But tragedy strikes Tricia’s family again, shaking her faith in life once more. It was during this time of suffering and loneliness that she found an unexpected respite in nature, in the form of a beautiful pine tree Tricia named Martha. This rare bond inspires Tricia who literally talks to Martha daily as she heals the hurt in her heart. Tricia learns to listen to her inner voice, and heals herself by finding her source of courage and strength is within her.
They say to save the best till last and that is certainly the case this month. What a fantastic book chronicling a woman’s journey through life and grief.
Sometimes, it is the case that you happen to pick up a book at exactly the right point in time you need to read what it has to say. That was the case for me with this one. If you are a regular reader of my blog you will know that I lost my Grandma at the end of April. The author of this book lost both her parents in an accident just after having her first child. This book follows her through the rest of her life and how she deals (and often does not deal) with not having her parent’s in her life. Through moving (often and cross country), having children, family ups and downs we see what her reaction is and how she manages. She shows the way her grief impacts on those around her, reflects on her faith and learns different coping mechanisms.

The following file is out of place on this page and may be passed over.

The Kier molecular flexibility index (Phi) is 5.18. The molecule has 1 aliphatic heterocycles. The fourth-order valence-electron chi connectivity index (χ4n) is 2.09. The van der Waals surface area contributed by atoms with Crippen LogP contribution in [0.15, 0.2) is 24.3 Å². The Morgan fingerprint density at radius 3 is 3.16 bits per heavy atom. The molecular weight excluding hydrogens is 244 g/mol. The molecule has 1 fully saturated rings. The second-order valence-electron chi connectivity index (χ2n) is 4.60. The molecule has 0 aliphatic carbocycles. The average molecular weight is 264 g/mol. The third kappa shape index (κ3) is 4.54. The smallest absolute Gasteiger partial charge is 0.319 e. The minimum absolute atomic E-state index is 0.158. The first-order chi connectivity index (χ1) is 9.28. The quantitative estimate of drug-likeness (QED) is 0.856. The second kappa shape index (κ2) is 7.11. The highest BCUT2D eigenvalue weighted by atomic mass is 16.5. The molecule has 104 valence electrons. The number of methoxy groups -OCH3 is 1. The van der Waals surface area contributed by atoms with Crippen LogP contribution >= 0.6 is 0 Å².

I just can’t do this book justice ad really do recommend a read. It will definitely be on my favourite books of 2018 list. If I told you that, in fact, Martha is a tree you would probably say – Natalie, WTF – but honestly, especially when dealing with your own grief after losing someone, whatever stage you are at, this book will say things that you can understand completely.
Buy Dear Martha, WTF on Amazon
Thankyou to NetGalley and Post Hill Press for my ARC of this book in return for a review containing my own, honest opinions
I hope you enjoyed my reviews this month. What have you been reading this month and would you recommend it? I love to hear a good recommendation! Let me know in the comments below and I will see you for another round up in a months time.